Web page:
Today I’m sharing my Affordable DIY Large Floating Shelves for my Kitchen Makeover. It’s week 6 of this 7 week makeover for this fall’s One Room Challenge hosted by Calling It Home. Be sure to check out all the other bloggers progress at Calling It Home. I’ve been making over my kitchen and it’s almost done. Next week will be the big reveal, and I cannot wait to show you how great it looks!
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DIY Floating Shelves
This week I’m excited to tell you how to DIY large floating shelves and do it on a budget. During my design process I decided that I wanted to take down my existing upper cabinets on either side of my range hood and replace them with open shelving. I felt like it would be a great update to the kitchen and as someone who likes to change their decor often I thought it would be a great spot for display. I was planing to change our existing backsplash to subway tile, and thought that extending it up the entire wall behind the new floating shelves would look great.
Adding Reinforcement to the Wall
My brother-in-law Shaun of Benjamin Woodworks is a contractor and he did all the building for this project for me. Removing the old tile backsplash in the kitchen damaged the drywall, and we ended up having to replace it, so while the walls were torn apart, we added in some reinforcements for the shelves. I knew I’d be using the shelves for all my heavy plates and dishes and didn’t want to be worried about it ever falling down.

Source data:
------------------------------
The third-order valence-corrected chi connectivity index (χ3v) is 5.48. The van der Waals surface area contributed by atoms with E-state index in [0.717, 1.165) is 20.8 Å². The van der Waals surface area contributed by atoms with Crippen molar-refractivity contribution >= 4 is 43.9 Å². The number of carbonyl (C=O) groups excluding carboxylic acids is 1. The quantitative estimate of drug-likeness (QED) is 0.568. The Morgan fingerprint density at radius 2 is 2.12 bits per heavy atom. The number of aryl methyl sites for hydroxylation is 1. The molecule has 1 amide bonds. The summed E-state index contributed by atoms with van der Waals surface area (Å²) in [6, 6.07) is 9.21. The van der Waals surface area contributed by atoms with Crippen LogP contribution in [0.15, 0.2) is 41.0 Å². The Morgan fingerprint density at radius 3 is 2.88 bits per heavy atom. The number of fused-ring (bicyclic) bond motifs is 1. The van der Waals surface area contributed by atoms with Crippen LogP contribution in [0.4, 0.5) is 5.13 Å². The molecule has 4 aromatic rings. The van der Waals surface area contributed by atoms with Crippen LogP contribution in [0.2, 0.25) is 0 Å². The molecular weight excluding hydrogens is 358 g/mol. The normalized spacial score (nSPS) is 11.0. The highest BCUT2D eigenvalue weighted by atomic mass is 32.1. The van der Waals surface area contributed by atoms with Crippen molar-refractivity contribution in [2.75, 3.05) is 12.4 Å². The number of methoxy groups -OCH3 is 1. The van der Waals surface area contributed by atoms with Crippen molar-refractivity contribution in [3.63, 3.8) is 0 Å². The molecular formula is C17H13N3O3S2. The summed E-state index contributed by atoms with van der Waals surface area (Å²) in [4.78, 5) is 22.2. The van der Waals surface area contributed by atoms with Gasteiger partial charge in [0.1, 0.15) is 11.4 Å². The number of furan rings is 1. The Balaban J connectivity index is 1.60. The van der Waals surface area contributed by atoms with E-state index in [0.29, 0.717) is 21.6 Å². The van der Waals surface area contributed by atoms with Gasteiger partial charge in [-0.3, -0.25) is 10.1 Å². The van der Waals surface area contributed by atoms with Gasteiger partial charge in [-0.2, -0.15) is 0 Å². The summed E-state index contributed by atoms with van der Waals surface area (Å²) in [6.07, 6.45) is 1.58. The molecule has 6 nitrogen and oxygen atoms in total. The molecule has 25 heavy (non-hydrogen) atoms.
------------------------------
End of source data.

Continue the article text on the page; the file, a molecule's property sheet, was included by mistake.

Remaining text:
Shaun notched out the studs and added in some more 2 x 4 in the our predetermined locations of the shelves, so that we’d be able to attach our shelf hardware directly into it for added support. After the blocking was added to reinforce the wall we added our new drywall.
Creating the Shelf Supports
To create the floating shelf supports we used plumbing supplies. We thought about a lot of different options for the floating shelf supports. We had trouble finding anything large enough. The floating shelf supports we could find were only for a 6″ deep shelf. I knew I needed 12″ deep shelves in order for them to be deep enough to hold dinner plates. We did find some larger ones that were handmade in a little shop on-line, but they would have been very expensive for our 8 shelves as each needed two supports, for a total of 16 supports. We thought about having some custom welded for us, but again it would have been very pricy for 16 supports. In the end Shaun came up with the idea of using inexpensive plumping supplies, and it worked out great.
We used 1/2″ galvanized flanges and screwed 1/2″ x 6″ long threaded pipes onto them as the shelf supports. Shaun then used a 2 1/8″ hole cutter in a drill to cut the dry wall out and attach the support to the wall where it had been reinforced. Shaun used a level to make sure that all the pipes were level and straight at this stage.
When we did the tiling, we tiled right up to the pipe, and then Shaun used a 1 1/4″ diamond drill bit for the tile to cut out a hole for the pipe to go through for a really clean look.